Almaty? Alma-Ata? Capital of Tajikistan?

What can I say about Almaty without embarrassing myself and insulting anyone? I know the Winter Olympics were held there some time ago (aging Dutch skaters keep reminding us that they won medals there) and my wife has been there (she’s a stewardess and “bad girls go everywhere,” as the saying goes).

That’s pretty thin, I admit, so I guess I need to know more. But before I consult the Great Oracle Of Global Life Etcetera, I would like to invite you to share your own ignorance by posting questions in the comments section below. And, with a bit of luck, some kind and wise resident of Almaty will quench our thirst for knowledge and save us some embarrassment.

Let’s start by setting the record straight: Almaty is not the capital of Tajikistan, nor is it the capital of Kazakhstan (Astana took its place in 1997).  It is, however, the key commercial centre of Kazakhstan, located in the southern part of the country, near the border with Kyrgyzstan (thank you, Wikipedia). The city is also known by its former names Verny (which means “faithful”) and Alma-Ata (which means I get one point).

Jokes aside, the name Almaty derives from the words “alma” and “ata”, which respectively mean “apple” and “father” in Kazakh. The two words combined – Alma-Ata or Almaty – refer to a saint’s tomb in an apple orchard. Literally, “Father of the Apples”.

All of which brings me to a truly intriguing discovery: the region around Almaty is renowned for the many species of wild apples that grow there. Scientists from around the world come to study apples in and around Almaty, which is thought to be the ancestral home of the apples you and I (should) eat every day.

Having said all that, I’m tempted to change my title to: “Almaty: The Big Apple?” But I shall resist the temptation, because that would mean rewriting this whole piece.  Instead, I will use the time I have saved to tell you that Almaty has never hosted the Winter Olympics, which means certain Dutch skaters are lying or I have grossly misinterpreted their words.  I suspect it may be the latter, unfortunately.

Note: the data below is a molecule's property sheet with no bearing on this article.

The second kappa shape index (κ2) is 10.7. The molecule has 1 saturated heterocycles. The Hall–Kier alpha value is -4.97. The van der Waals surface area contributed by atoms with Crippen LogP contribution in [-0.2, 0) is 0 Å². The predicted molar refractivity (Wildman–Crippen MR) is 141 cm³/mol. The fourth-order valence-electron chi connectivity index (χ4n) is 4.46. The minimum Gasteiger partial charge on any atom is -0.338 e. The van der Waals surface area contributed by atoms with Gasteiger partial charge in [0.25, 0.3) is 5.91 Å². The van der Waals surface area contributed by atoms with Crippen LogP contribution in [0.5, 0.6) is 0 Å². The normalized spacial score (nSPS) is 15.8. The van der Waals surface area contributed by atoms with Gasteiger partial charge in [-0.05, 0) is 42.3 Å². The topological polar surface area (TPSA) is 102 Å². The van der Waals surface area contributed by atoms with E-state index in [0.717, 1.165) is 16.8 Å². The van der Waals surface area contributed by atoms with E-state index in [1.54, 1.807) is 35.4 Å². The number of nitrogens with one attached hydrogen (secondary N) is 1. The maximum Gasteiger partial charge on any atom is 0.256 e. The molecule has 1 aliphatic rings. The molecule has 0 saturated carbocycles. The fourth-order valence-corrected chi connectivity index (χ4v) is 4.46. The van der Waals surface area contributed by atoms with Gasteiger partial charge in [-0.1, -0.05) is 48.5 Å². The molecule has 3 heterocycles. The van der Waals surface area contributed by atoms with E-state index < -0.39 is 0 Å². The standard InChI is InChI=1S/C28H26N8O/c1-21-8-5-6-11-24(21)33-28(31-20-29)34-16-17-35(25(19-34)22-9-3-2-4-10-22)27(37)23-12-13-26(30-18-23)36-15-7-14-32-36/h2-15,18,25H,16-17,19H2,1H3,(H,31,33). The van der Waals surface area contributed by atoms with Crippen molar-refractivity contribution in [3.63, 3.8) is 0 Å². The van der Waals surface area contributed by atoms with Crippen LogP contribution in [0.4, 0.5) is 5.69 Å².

I could, of course, go on regurgitating facts about Almaty and Kazakhstan, pilfered online, but that would be silly and perhaps even boring. Instead, I’ll leave you with words of wisdom from my father, who travelled the world as a salesman and claimed that one could tell a great deal about a country from the pictures on its banknotes.

This 20-tenge bill was one of the first Kazakh banknotes I came across online. Perhaps someone can tell us something about the man in the picture, and about the horse, rider and eagle on the reverse. And if you have any other interesting questions or intriguing facts about Almaty and Kazakhstan, feel free to share them below.

Meanwhile, I’m off to plan a trip to “The Big Apple”. I can’t wait to see the look on my wife’s face when we get there.


20-tenge bill

20-tenge bill reverse